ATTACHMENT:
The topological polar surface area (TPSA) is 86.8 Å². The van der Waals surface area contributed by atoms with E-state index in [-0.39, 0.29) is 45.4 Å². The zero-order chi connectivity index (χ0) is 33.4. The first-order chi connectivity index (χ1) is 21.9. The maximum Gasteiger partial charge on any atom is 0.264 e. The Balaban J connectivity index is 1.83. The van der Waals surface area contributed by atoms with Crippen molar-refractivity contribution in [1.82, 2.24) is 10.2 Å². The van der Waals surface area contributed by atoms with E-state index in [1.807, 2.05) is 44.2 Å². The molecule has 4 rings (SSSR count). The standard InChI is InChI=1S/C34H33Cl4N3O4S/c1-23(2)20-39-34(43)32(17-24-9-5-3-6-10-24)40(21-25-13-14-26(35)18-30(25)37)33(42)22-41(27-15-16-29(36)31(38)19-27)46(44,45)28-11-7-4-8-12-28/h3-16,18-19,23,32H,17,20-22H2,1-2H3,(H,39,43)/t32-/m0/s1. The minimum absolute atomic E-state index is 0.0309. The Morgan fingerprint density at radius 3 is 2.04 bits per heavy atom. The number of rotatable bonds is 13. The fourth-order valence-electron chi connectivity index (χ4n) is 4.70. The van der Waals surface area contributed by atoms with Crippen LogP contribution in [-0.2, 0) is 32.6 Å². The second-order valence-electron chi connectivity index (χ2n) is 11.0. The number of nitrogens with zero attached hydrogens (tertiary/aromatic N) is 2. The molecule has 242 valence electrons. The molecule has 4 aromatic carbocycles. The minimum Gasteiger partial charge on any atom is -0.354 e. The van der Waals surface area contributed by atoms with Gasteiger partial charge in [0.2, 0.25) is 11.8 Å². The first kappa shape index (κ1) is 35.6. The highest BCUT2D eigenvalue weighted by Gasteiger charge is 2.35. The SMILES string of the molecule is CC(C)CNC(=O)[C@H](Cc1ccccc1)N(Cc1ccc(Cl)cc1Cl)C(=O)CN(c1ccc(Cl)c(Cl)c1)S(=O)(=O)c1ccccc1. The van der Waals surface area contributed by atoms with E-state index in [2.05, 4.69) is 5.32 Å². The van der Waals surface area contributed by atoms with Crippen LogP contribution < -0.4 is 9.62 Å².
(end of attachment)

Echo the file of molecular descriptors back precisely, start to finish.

The topological polar surface area (TPSA) is 86.8 Å². The van der Waals surface area contributed by atoms with E-state index in [-0.39, 0.29) is 45.4 Å². The zero-order chi connectivity index (χ0) is 33.4. The first-order chi connectivity index (χ1) is 21.9. The maximum Gasteiger partial charge on any atom is 0.264 e. The Balaban J connectivity index is 1.83. The van der Waals surface area contributed by atoms with Crippen molar-refractivity contribution in [1.82, 2.24) is 10.2 Å². The van der Waals surface area contributed by atoms with E-state index in [1.807, 2.05) is 44.2 Å². The molecule has 4 rings (SSSR count). The standard InChI is InChI=1S/C34H33Cl4N3O4S/c1-23(2)20-39-34(43)32(17-24-9-5-3-6-10-24)40(21-25-13-14-26(35)18-30(25)37)33(42)22-41(27-15-16-29(36)31(38)19-27)46(44,45)28-11-7-4-8-12-28/h3-16,18-19,23,32H,17,20-22H2,1-2H3,(H,39,43)/t32-/m0/s1. The minimum absolute atomic E-state index is 0.0309. The Morgan fingerprint density at radius 3 is 2.04 bits per heavy atom. The number of rotatable bonds is 13. The fourth-order valence-electron chi connectivity index (χ4n) is 4.70. The van der Waals surface area contributed by atoms with Crippen LogP contribution in [-0.2, 0) is 32.6 Å². The second-order valence-electron chi connectivity index (χ2n) is 11.0. The number of nitrogens with zero attached hydrogens (tertiary/aromatic N) is 2. The molecule has 242 valence electrons. The molecule has 4 aromatic carbocycles. The minimum Gasteiger partial charge on any atom is -0.354 e. The van der Waals surface area contributed by atoms with Gasteiger partial charge in [0.2, 0.25) is 11.8 Å². The first kappa shape index (κ1) is 35.6. The highest BCUT2D eigenvalue weighted by Gasteiger charge is 2.35. The SMILES string of the molecule is CC(C)CNC(=O)[C@H](Cc1ccccc1)N(Cc1ccc(Cl)cc1Cl)C(=O)CN(c1ccc(Cl)c(Cl)c1)S(=O)(=O)c1ccccc1. The van der Waals surface area contributed by atoms with E-state index in [2.05, 4.69) is 5.32 Å². The van der Waals surface area contributed by atoms with Crippen LogP contribution < -0.4 is 9.62 Å².